“Sometimes those small differences do play a role in regards to how people perceive your website. If, for example, you have something that is on a financial topic and people come to you and say “well your information is okay but it’s presented in a way that looks very amateurish,” — then that could reflect how your website is perceived. And, in the long run, could reflect something that is visible in search as well.”

Top Tips for Improving your Websites User Experience

Overall, the easier to navigate, understand and use your site the more likely you are to attract users to your pages and keep them there.

A quality user experience is dependent on everything from ease of navigation to readability and overall site structure.

Below are some strategies for improving your websites user experience:

2. Content Focused on Search Intent 🔎

As the algorithms become more advanced, businesses need to place more emphasis on understanding search intent and what Google is deciding to display at the top of their result pages. 

Analysing search engine result pages (SERPs) is now an important practice as an SEO professional, in order to create a competitive content strategy that appeals to the way searchers want to consume it.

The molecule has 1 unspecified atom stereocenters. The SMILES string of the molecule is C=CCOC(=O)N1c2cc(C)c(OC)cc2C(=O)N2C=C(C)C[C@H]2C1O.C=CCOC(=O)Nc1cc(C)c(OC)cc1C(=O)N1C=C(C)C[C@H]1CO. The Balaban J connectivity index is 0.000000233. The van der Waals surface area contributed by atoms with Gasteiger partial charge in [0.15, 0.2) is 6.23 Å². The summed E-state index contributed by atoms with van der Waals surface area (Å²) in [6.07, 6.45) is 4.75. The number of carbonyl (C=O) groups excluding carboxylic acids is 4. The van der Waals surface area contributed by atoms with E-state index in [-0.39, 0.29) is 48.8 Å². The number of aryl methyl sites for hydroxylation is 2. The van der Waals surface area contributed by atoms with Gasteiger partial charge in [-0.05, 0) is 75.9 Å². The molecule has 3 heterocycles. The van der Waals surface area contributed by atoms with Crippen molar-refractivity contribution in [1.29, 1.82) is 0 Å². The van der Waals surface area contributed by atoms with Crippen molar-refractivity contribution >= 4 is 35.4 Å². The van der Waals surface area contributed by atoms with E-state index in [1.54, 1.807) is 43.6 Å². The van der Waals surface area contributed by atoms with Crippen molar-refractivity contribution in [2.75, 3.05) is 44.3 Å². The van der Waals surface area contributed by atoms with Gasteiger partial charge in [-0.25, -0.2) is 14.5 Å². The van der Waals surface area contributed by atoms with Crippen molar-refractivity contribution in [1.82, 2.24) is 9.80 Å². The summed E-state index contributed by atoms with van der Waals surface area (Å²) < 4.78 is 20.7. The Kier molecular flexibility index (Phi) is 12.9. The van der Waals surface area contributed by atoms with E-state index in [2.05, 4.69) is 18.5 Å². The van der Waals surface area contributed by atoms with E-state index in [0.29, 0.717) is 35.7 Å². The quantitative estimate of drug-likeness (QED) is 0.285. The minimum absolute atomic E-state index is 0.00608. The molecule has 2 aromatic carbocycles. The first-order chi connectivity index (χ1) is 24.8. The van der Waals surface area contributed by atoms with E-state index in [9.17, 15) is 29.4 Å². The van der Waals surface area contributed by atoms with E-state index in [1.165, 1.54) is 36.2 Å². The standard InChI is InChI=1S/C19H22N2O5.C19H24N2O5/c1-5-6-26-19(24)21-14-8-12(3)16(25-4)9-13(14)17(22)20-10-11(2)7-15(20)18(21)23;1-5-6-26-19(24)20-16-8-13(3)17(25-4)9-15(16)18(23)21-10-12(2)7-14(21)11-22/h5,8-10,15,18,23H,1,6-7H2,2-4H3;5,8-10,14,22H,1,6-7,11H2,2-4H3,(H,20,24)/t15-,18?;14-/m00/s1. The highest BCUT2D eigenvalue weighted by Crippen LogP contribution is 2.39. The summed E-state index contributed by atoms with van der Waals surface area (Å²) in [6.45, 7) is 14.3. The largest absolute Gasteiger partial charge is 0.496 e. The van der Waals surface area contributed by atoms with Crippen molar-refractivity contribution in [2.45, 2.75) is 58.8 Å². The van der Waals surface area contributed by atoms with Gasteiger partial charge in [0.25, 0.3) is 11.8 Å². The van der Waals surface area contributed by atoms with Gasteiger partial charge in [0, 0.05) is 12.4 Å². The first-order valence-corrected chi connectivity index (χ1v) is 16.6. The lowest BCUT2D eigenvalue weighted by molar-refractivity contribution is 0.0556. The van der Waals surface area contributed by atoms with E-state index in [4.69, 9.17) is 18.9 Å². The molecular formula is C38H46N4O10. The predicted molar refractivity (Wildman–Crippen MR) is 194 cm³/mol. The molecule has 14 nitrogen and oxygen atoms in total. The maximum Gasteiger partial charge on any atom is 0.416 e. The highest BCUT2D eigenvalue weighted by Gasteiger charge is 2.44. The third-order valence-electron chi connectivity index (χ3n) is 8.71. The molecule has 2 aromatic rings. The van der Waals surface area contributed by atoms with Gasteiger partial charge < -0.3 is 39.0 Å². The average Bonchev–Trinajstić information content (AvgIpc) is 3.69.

We are no longer able to just rely on keyword research tools alone, but must instead dig deeper into what answers users are looking for and the type of content they want to receive in response to specific queries.

“Semantic search”, introduced during the Hummingbird Google update, is how search engines crawl through the abundance of pages on the web and determine the intent and meaning behind a search query. 

Optimising for semantic search is about understanding what your target audience is looking for, as Google isn’t just matching strings of keywords anymore. They are analysing query content and trying to comprehend a user’s search intent, so they will rank content that is relevant with primary, secondary and semantic keywords.

Google used to care about exact match keywords